From tree rings to Carbon sequestration


  1. Quantify standing carbon stock of a tree and its development over time.
  2. Quantify annual carbon sequestration of a tree and its changes over time.
  3. Expand estimates of carbon stock and annual sequestration from trees to forest


Trees intercept light, sequester carbon and store that carbon in wood (stem, branches, and roots) and foliage. Approximately 50% of the dry weight of a tree is carbon, and to fix one ton of carbon, a tree needs to fix 3.67 tons of CO2. Since we can’t weight the standing trees while growing in a forest to estimate its carbon content, foresters and scientist have developed relationships between tree size measurements of standing trees, typically diameter at breast height (DBH), and the dry weight of the tree. Those relationships are called allometric relationships and are developed by measuring the DBH of a tree, then cutting it down and weighing its components (stem, branch, foliage, and roots). These allometric equations allow us to use measurements of the diameter of standing trees to estimate their dry weight and carbon content.

In this lab, you will learn how to quantify the standing carbon stock of a tree and a forest, using allometric equations and tree ring measurements at breast height.

Stem analysis is a technique that can be used to quantify the diameter growth of a tree by measuring tree ring widths either in a section of a tree that has been cut, or in increment cores taken from standing trees.  

Measurements of the size (radius) of each tree ring in a section of a tree at breast height allow us to calculate diameter growth at breast height. If we know the diameter of the tree at each age, we can then use allometric equations to calculate tree biomass. In addition to diameter growth, the radius of each tree ring can be used to calculate the basal area of a tree, defined as the cross-sectional area at a given height, and calculated with the following formula:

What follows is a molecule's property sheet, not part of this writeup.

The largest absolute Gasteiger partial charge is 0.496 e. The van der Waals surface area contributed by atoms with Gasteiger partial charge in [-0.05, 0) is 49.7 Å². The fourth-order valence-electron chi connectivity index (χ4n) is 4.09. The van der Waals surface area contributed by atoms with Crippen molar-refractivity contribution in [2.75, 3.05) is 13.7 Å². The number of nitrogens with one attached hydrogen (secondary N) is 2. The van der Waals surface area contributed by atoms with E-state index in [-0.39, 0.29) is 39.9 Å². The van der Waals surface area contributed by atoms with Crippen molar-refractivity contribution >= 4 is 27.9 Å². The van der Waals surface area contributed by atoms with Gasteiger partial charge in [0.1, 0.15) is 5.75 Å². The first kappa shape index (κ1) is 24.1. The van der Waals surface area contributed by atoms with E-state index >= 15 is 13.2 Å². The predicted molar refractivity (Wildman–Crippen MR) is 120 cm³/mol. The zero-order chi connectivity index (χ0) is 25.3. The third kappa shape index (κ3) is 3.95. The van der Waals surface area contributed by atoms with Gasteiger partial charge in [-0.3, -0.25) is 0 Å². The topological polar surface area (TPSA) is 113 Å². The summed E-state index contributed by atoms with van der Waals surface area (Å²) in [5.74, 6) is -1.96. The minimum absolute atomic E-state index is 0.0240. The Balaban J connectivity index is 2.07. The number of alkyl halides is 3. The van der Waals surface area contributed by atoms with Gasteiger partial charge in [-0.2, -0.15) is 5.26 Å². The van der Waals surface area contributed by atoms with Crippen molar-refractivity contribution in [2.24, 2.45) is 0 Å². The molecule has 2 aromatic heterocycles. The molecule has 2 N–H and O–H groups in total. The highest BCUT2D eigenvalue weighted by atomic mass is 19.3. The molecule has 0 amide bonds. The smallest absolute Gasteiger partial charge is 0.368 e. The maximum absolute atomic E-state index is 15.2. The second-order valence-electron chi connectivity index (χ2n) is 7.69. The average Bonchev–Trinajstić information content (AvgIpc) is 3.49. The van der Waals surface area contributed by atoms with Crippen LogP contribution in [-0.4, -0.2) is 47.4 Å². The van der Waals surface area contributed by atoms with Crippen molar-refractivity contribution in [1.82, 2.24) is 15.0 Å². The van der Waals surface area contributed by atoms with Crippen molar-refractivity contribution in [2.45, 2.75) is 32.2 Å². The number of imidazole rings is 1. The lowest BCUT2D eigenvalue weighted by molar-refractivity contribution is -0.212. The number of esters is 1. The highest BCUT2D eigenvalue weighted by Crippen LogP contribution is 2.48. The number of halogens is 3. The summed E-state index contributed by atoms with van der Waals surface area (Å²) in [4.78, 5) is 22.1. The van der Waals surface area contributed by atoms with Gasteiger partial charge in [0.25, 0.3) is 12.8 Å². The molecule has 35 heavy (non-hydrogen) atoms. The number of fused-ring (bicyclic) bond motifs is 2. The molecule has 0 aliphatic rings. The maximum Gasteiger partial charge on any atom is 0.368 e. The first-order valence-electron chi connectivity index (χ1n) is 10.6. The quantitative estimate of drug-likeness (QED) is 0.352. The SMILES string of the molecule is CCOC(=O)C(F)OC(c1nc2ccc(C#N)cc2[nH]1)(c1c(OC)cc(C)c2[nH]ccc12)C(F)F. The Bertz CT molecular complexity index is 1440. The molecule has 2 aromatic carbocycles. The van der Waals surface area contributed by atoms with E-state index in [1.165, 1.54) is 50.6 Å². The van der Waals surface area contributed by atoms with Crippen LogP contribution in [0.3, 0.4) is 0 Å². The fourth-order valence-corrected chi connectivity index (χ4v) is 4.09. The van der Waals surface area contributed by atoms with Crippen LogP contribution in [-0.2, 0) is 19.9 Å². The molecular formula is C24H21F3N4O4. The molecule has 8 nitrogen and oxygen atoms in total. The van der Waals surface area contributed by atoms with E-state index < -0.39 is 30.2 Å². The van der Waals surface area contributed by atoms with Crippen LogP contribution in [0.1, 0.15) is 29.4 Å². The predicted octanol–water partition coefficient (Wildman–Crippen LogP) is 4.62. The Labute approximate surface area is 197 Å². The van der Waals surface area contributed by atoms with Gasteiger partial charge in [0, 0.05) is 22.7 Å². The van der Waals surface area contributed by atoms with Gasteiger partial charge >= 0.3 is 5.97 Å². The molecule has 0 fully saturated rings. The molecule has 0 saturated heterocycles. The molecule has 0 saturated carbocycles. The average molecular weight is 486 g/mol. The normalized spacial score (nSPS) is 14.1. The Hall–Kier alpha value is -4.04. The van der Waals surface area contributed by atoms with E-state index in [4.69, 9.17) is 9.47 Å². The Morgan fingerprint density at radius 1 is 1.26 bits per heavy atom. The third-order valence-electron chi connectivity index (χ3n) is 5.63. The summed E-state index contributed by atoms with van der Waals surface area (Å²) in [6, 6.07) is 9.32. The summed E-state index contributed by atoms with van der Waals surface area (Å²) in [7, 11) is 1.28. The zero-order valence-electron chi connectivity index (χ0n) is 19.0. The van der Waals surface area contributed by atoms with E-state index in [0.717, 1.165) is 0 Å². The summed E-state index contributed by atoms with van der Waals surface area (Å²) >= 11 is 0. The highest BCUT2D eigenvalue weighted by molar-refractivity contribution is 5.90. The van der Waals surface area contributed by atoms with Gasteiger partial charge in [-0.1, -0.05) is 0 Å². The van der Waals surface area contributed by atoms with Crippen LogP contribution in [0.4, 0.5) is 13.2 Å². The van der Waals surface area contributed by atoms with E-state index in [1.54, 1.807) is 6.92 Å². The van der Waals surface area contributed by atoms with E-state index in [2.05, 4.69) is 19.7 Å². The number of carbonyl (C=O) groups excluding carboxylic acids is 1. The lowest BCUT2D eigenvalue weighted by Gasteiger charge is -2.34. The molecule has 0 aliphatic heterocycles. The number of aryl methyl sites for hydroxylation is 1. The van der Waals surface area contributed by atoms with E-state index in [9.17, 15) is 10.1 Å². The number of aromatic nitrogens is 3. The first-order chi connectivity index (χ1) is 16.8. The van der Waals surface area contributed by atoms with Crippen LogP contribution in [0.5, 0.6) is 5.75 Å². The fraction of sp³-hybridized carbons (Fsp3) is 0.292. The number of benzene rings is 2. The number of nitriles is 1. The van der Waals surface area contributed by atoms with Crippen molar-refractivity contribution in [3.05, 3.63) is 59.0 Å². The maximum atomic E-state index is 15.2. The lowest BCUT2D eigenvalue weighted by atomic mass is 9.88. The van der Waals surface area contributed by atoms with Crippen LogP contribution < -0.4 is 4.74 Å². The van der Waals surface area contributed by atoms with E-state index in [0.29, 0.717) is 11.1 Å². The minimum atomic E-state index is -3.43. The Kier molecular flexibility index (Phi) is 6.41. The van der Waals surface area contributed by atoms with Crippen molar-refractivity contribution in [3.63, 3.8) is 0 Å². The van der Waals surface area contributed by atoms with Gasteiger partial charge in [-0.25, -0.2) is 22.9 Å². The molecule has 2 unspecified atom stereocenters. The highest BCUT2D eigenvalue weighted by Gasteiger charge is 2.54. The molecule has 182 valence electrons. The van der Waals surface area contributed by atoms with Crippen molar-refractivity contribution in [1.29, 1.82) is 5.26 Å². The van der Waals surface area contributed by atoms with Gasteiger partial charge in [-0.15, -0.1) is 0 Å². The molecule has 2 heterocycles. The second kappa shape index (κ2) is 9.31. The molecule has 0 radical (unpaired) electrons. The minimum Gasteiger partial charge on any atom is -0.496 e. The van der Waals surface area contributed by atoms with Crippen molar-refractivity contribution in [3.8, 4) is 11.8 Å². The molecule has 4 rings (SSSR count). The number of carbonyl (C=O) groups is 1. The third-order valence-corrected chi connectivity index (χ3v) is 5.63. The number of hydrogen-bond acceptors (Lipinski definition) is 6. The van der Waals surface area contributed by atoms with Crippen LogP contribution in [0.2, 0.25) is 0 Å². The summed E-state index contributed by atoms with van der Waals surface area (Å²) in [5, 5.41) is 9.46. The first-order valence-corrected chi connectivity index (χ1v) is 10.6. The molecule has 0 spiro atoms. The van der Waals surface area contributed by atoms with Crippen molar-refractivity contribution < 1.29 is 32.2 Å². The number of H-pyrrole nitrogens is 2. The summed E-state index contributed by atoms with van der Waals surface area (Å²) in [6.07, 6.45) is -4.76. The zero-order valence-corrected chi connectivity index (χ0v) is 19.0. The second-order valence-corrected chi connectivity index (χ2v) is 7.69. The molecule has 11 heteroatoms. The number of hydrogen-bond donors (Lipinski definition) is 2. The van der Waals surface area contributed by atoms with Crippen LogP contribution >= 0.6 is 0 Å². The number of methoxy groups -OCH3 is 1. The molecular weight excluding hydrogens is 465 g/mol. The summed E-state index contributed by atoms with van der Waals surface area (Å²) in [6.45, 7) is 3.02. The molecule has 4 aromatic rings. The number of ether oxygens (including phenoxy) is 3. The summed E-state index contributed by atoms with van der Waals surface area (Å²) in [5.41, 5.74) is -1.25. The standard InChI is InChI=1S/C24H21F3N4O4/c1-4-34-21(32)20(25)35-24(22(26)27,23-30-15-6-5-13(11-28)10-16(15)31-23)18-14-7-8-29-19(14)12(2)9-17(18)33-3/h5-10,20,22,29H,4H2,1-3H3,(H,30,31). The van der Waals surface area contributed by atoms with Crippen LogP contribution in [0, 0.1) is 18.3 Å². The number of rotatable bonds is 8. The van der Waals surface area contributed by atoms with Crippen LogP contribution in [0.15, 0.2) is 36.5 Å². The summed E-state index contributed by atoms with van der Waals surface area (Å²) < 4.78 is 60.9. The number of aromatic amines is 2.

Tree basal area = π * radius 2

In this lab, we will use tree ring data for a loblolly pine tree sampled as part of a Silviculture class at NC State University, with data provided by Dr. H. Lee Allen. To estimate tree biomass, we will use the following allometric equation for loblolly pine, developed by Gonzalez-Beneke, et al. (2014):

Tree biomass = 0.037403 * DBH 2.676835

Where tree biomass is above ground biomass in kg/tree, and DBH is diameter at breast height in cm.

Given that approximately 50% of the dry weight of the tree is carbon, the following equation allow us to calculate carbon content in the above ground biomass of a tree:

Tree carbon = Tree biomass * 0.5

Furthermore, to fix a kg of carbon a tree needs to fix 3.67 kg of CO2, then:

Tree CO2 eq = Tree carbon * 3.67

With this equation we can calculate standing stock of carbon, expressed as CO2 eq, at each age, as well as annual carbon sequestration, estimated by the annual increment in standing stock of carbon.

Those calculations are for individual trees, if we want to get an estimate of the standing stock of carbon and annual carbon sequestration of a forest, we need to multiply the values at the tree level by the number of trees in a forest. A reasonable number for loblolly pine would be 1200 trees per ha.

Using data provided in the following Excel file:

  • Graph the relationships for diameter and basal area growth versus age.
  • Graph the relationships for standing stock of carbon and carbon sequestration versus age.
  • Calculate annual increments in all variables and graph them versus age.
  • At what age did annual diameter and basal area increments peak?
  • At what age did annual carbon sequestration peak?
  • How many trees or hectares of forest would compensate your annual household emissions?


Gonzalez-Benecke, Carlos A., Gezan, Salvador A., Albaugh, Timothy J., Allen, H. Lee, Burkhart, Harold E., Fox, Thomas R., Jokela, Eric J., Maier, Chris A., Martin, Timothy A., Rubilar, Rafael A., Samuelson,Lisa J. 2014. Local and general above-stump biomass functions for loblolly pine and slash pine trees. Forest Ecology and Management, 334:254-276 23 p

Phipps, R. L., & McGowan, J. (1993). Tree rings: timekeepers of the past. US Department of the Interior, US Geological Survey.